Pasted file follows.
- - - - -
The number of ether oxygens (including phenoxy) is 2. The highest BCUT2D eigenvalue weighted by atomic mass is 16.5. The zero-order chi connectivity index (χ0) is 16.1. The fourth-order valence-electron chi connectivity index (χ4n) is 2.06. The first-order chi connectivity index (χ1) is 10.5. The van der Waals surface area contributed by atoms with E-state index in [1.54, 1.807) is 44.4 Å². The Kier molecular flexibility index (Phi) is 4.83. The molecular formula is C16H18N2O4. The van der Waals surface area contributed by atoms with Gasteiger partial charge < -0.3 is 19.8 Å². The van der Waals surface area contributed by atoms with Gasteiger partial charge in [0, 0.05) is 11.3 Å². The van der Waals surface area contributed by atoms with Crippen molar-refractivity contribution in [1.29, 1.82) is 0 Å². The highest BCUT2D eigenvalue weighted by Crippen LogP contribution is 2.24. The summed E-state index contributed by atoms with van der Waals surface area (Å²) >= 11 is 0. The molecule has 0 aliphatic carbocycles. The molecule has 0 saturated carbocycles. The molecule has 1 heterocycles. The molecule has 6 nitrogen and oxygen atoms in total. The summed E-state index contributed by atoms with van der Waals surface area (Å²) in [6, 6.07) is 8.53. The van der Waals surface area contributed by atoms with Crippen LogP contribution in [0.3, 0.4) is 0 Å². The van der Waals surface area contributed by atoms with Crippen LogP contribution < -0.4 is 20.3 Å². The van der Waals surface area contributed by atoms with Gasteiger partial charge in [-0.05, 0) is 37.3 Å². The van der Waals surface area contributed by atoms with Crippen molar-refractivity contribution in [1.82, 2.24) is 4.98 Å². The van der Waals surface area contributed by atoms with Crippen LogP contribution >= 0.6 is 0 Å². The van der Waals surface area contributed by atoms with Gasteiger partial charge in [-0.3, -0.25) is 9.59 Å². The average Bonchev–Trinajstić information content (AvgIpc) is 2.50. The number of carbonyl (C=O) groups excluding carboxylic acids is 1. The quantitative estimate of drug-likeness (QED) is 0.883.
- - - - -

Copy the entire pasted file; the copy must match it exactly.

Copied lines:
The number of ether oxygens (including phenoxy) is 2. The highest BCUT2D eigenvalue weighted by atomic mass is 16.5. The zero-order chi connectivity index (χ0) is 16.1. The fourth-order valence-electron chi connectivity index (χ4n) is 2.06. The first-order chi connectivity index (χ1) is 10.5. The van der Waals surface area contributed by atoms with E-state index in [1.54, 1.807) is 44.4 Å². The Kier molecular flexibility index (Phi) is 4.83. The molecular formula is C16H18N2O4. The van der Waals surface area contributed by atoms with Gasteiger partial charge < -0.3 is 19.8 Å². The van der Waals surface area contributed by atoms with Gasteiger partial charge in [0, 0.05) is 11.3 Å². The van der Waals surface area contributed by atoms with Crippen molar-refractivity contribution in [1.29, 1.82) is 0 Å². The highest BCUT2D eigenvalue weighted by Crippen LogP contribution is 2.24. The summed E-state index contributed by atoms with van der Waals surface area (Å²) >= 11 is 0. The molecule has 0 aliphatic carbocycles. The molecule has 0 saturated carbocycles. The molecule has 1 heterocycles. The molecule has 6 nitrogen and oxygen atoms in total. The summed E-state index contributed by atoms with van der Waals surface area (Å²) in [6, 6.07) is 8.53. The van der Waals surface area contributed by atoms with Crippen LogP contribution in [0.3, 0.4) is 0 Å². The van der Waals surface area contributed by atoms with Crippen LogP contribution < -0.4 is 20.3 Å². The van der Waals surface area contributed by atoms with Gasteiger partial charge in [-0.05, 0) is 37.3 Å². The van der Waals surface area contributed by atoms with Crippen molar-refractivity contribution in [1.82, 2.24) is 4.98 Å². The van der Waals surface area contributed by atoms with Crippen LogP contribution >= 0.6 is 0 Å². The van der Waals surface area contributed by atoms with Gasteiger partial charge in [-0.3, -0.25) is 9.59 Å². The average Bonchev–Trinajstić information content (AvgIpc) is 2.50. The number of carbonyl (C=O) groups excluding carboxylic acids is 1. The quantitative estimate of drug-likeness (QED) is 0.883.